Let's start off the New Year here on BCAS in a small way, with this pair of miniature silver candlesticks.
Though only 2 1/8 inches tall they are nonetheless an accurate and well constructed George III reproduction, with square base (1 1/2 inches) and sunken centers. Dorothy Rainwater described Meyer as "a noted maker of silver miniatures."
Priced attractively, in honor of Cyber Tuesday.
Then again, you could log on to the Bay of Eeehs and try to beat down the consignor who's got his listed for nine hundred dollars...
First, this jelly cake server, length 9 1/8 inches, weight 2.54 Troy ounces, fine condition. One would be hard pressed to find a better example.
A splendid addition to any table, though it would fit in especially well with Old Maryland, Engraved.
One of Frank Smith's better designs, and one of Yours Truly's favorite patterns...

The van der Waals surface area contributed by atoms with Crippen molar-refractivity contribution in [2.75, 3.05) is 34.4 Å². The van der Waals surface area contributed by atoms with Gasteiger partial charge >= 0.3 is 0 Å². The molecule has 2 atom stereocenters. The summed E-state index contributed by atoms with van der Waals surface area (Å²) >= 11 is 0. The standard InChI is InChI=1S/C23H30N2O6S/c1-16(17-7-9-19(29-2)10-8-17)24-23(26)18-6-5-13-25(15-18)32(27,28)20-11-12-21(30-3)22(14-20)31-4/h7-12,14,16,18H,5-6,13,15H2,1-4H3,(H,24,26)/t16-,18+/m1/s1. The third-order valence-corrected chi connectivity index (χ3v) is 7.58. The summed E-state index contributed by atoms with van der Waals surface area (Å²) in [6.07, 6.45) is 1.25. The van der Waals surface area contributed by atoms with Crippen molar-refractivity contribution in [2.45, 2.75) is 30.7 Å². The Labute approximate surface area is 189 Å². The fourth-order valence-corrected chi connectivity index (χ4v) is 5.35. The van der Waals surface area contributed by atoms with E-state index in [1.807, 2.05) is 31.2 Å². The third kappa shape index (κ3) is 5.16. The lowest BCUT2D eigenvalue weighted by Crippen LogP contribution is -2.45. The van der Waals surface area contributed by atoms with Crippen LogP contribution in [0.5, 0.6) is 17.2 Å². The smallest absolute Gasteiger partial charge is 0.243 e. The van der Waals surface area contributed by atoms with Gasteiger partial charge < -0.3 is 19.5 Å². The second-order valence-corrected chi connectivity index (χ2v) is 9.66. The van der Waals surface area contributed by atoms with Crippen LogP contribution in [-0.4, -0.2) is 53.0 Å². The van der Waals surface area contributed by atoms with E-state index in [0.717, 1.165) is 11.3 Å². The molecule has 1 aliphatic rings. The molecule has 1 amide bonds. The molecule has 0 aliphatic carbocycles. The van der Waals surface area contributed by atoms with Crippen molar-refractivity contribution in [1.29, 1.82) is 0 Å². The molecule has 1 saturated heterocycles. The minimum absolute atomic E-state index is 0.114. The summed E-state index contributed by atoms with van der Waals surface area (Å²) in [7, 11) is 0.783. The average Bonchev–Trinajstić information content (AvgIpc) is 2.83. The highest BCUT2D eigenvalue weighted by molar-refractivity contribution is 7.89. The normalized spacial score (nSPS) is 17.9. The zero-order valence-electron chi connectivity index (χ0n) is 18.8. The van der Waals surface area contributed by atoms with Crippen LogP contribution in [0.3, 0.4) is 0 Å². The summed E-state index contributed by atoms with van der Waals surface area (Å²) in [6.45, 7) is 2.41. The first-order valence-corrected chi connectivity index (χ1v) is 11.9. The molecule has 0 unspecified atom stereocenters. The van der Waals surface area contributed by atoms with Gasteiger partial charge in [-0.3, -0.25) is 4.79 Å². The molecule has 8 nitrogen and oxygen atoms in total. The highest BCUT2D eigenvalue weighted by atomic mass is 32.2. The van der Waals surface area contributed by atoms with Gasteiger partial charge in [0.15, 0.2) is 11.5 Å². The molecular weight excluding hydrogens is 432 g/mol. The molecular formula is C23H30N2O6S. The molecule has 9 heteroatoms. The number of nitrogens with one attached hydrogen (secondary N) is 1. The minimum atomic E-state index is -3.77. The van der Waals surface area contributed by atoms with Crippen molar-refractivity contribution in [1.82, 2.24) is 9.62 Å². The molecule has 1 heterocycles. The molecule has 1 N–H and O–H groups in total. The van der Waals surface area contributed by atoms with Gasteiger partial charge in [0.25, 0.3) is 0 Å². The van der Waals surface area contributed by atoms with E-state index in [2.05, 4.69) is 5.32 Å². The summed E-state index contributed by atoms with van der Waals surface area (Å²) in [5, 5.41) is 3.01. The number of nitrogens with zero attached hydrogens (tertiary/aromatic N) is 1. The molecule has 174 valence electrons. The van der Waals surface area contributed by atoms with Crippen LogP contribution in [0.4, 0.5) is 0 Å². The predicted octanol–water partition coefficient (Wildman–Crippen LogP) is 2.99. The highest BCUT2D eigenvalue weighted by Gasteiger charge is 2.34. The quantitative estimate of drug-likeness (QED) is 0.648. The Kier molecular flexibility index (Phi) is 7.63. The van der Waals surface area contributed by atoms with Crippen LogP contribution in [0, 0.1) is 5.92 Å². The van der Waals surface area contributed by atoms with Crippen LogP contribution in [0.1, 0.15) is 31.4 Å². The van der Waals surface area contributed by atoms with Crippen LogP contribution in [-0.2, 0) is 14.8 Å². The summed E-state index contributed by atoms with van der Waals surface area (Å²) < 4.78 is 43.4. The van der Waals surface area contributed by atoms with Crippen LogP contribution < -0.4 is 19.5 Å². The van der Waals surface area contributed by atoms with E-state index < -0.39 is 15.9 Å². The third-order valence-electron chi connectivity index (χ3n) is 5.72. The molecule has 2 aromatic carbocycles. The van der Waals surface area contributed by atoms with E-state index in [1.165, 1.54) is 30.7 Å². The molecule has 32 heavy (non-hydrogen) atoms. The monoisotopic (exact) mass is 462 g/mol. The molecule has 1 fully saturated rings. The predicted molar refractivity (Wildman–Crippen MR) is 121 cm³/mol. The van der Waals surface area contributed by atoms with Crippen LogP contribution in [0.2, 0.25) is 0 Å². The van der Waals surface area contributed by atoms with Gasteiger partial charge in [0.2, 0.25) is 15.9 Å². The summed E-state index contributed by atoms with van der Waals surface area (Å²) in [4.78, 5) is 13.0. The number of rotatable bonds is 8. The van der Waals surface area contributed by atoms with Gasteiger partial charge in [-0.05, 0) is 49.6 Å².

Similar in design and construction to its larger cousin known as the "Louvre Bowl," (see Drucker, p. 188) because it is in the permanent collection of that institution.
One of these days, a more scholarly colleague will reveal the true name of this pattern...
A splendid little piece of bar silver which will lend elegance without ostentation to your Sunday morning Bloody Mary proceedings.
Silver scholar and author D. Albert Soeffing describes this portrait as "a rather plain woman," and though it lacks the sophistication of some Medallions, there is a certain undeniable charm to her face. A great entry level item for the budding silver collector, should such a creature still exist...
We think it probable that another cypher may have been removed before the current one was engraved, but as these things go it is subtle and will not be visible to the untrained eye. Minor problems aside, the condition is superb. This is a truly elegant pair of spoons...
These are perfectly plumb, but wide angle distortion has caused one to look a bit akilter, and for this we must apologize, dear reader.
Knives are always tough to find in antique King's and related patterns. These are especially well suited to use, with their stainless blades by Robert F. Mosley of Sheffield which look to have been done in the 1930's. About as close as we get to shabby chic...
One would be hard-pressed indeed to find a better set of dinner forks.